Date and Time: Saturday 7 March, 1pm-6pm
Location: Birkbeck Cinema, 43 Gordon Square, WC1.
Reflecting on the Carnation Revolution’s filmic production, Portuguese filmmaker Alberto Seixas Santos often criticised the inability of most directors working during the revolutionary period to acknowledge that the camera registered only a second-hand reality. He has been described as a figure opposing the unresolved tension between being immersed in an ongoing and chance succession of events and being able to impose a structure on those events.
This programme explores how the filmmaker’s creations are a response to the need of establishing a distance. It includes two films focusing on the Carnation Revolution and the two-year period following the coup (1974-76), known as PREC (ongoing revolutionary process).
You will find descriptions of the films below. Please use the links to book your place for the event.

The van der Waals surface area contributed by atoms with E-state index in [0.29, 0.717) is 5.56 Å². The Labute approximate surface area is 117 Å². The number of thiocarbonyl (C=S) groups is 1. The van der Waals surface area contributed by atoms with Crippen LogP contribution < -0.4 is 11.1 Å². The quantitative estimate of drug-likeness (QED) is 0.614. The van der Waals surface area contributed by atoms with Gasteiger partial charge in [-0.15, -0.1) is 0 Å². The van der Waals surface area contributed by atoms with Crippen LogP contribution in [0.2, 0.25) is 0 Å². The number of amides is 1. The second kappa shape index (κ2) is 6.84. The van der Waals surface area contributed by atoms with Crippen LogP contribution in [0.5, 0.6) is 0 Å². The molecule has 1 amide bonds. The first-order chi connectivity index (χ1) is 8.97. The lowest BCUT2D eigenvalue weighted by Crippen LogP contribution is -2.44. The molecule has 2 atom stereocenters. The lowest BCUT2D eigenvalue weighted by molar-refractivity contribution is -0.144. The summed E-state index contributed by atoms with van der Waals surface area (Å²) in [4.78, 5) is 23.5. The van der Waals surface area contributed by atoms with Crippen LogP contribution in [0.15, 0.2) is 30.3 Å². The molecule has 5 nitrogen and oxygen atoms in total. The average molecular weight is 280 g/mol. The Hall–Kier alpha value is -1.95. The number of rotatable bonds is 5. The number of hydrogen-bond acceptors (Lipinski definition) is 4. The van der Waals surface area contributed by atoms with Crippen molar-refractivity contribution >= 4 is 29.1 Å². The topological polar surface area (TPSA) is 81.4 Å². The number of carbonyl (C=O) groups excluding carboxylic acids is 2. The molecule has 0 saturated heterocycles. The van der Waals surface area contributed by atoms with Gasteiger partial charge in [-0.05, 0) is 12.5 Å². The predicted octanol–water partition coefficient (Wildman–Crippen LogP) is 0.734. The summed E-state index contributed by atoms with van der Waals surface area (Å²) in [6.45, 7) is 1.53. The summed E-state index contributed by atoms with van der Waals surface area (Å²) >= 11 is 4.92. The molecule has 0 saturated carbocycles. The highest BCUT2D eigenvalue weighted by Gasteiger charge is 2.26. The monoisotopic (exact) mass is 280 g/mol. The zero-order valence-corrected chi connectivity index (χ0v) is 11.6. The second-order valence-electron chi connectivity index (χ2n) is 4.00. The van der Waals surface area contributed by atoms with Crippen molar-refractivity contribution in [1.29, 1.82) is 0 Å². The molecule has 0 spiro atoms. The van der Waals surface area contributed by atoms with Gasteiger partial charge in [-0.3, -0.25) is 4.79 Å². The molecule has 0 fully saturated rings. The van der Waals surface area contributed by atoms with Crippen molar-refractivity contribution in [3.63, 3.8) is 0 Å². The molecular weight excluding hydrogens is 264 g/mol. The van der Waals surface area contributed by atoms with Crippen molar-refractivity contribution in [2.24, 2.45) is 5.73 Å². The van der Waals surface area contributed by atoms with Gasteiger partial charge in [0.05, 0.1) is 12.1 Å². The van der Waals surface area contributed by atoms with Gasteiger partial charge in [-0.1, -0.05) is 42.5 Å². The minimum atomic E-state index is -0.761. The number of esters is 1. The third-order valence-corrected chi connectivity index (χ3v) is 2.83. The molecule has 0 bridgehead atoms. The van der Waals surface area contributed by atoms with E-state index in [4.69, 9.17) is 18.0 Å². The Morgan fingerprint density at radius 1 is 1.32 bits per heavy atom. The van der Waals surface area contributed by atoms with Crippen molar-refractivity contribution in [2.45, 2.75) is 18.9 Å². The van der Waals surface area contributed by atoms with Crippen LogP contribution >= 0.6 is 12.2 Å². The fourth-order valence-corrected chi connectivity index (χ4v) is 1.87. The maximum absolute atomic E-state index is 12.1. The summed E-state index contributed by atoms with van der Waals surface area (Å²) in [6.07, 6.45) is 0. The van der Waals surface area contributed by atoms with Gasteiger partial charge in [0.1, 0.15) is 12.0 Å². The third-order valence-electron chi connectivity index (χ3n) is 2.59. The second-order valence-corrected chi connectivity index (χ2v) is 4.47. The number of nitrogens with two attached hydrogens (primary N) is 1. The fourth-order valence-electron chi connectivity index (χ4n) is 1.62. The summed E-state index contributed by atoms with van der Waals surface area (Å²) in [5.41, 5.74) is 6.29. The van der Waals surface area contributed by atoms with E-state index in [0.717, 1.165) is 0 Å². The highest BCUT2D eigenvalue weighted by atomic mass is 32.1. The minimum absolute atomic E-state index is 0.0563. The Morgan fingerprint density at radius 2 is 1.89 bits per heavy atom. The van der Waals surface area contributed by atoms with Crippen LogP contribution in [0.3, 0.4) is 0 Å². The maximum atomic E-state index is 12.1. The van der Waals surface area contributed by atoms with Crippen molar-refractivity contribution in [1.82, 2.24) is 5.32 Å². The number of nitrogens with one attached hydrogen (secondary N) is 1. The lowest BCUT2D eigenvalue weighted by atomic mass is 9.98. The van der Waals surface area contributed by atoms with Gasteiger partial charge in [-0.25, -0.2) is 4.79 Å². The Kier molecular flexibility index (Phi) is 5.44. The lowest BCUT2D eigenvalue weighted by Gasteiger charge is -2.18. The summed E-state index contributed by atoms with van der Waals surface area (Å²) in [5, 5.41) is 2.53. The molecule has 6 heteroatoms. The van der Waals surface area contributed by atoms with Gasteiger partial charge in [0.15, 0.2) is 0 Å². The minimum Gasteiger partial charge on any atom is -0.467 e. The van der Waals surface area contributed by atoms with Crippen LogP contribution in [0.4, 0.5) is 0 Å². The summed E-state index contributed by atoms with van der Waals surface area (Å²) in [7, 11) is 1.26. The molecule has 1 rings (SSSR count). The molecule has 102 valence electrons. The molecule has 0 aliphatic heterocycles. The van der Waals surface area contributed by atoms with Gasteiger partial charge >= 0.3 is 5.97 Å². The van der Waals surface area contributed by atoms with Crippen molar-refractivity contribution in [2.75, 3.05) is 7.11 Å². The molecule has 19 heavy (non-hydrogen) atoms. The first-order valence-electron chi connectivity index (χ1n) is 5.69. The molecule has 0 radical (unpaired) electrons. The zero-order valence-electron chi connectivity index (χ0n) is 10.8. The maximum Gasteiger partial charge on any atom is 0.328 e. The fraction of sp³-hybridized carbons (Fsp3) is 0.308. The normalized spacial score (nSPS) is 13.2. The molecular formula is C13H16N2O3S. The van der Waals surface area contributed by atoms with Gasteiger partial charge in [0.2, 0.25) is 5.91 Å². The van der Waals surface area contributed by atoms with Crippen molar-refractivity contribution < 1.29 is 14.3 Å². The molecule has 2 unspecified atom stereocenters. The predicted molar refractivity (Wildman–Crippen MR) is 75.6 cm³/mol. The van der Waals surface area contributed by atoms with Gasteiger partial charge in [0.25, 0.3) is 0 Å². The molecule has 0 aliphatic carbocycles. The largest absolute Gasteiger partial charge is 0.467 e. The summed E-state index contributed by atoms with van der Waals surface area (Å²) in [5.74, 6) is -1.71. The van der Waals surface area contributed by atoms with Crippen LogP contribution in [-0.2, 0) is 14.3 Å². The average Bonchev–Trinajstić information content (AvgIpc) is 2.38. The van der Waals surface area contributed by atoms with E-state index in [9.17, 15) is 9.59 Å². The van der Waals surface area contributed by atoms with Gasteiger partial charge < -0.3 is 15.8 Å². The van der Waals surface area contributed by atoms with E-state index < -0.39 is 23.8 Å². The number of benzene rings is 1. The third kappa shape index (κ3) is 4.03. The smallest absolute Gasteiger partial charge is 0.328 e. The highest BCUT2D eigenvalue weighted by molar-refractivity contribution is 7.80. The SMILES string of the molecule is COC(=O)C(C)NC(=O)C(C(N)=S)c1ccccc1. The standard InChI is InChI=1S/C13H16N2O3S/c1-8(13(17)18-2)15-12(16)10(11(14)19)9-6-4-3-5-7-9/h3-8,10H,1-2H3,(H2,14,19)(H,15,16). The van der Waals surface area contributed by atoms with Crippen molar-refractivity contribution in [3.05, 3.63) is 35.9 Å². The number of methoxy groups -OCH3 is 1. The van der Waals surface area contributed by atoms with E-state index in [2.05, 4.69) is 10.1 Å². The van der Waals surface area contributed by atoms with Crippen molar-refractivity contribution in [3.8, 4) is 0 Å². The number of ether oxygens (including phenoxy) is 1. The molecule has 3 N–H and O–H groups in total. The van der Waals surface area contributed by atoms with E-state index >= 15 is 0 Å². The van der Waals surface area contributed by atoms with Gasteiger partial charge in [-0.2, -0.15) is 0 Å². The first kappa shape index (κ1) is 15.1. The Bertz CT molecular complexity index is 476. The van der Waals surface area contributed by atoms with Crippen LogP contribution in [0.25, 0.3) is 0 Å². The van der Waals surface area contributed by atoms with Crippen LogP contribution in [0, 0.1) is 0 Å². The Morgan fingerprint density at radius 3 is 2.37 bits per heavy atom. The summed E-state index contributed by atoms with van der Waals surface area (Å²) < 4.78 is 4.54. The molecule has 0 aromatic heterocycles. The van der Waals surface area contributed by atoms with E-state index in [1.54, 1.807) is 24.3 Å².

7 March, 1pm: The Law of The Land
Grupo Zero was one of the many film co-operatives founded right after the Portuguese Carnation Revolution, in 1974. The Law of the Land, one of the few productions by the group, follows the story of Land Reform in southern Portugal. In addition to footage originating from old newsreels or other documentary films depicting the region and political aspects of the revolution, The Law of the Land includes original footage and several interviews to peasants who talk about the land seizure, the creation of cooperatives, the hard living conditions before the revolution, and the hopes cherished after it.
Having one of the most important events in the revolutionary process as its subject-matter, the film addresses broader issues in an essayistic, didactic and self-reflective way, such as political emancipation and literacy, the links between them, and the larger process of land seizure, responding to the militant cinema’s urge to engage with the revolution, while at the same time voicing it.
In 1982, late Portuguese filmmaker Alberto Seixas Santos created Gestures & Fragments, which revisits the revolution when it was already part of history. Subtitled “an essay on the Military and the Power”, it builds upon a conception of cinema as a system of mediations, bringing together three key participants in the revolution: filmmaker Robert Kramer, military officer Otelo Saraiva de Carvalho, professor and theorist Eduardo Lourenço. By weaving three different voices, the film addresses the power struggles at stake, the connection between past and present, the relationship between history and collective memory.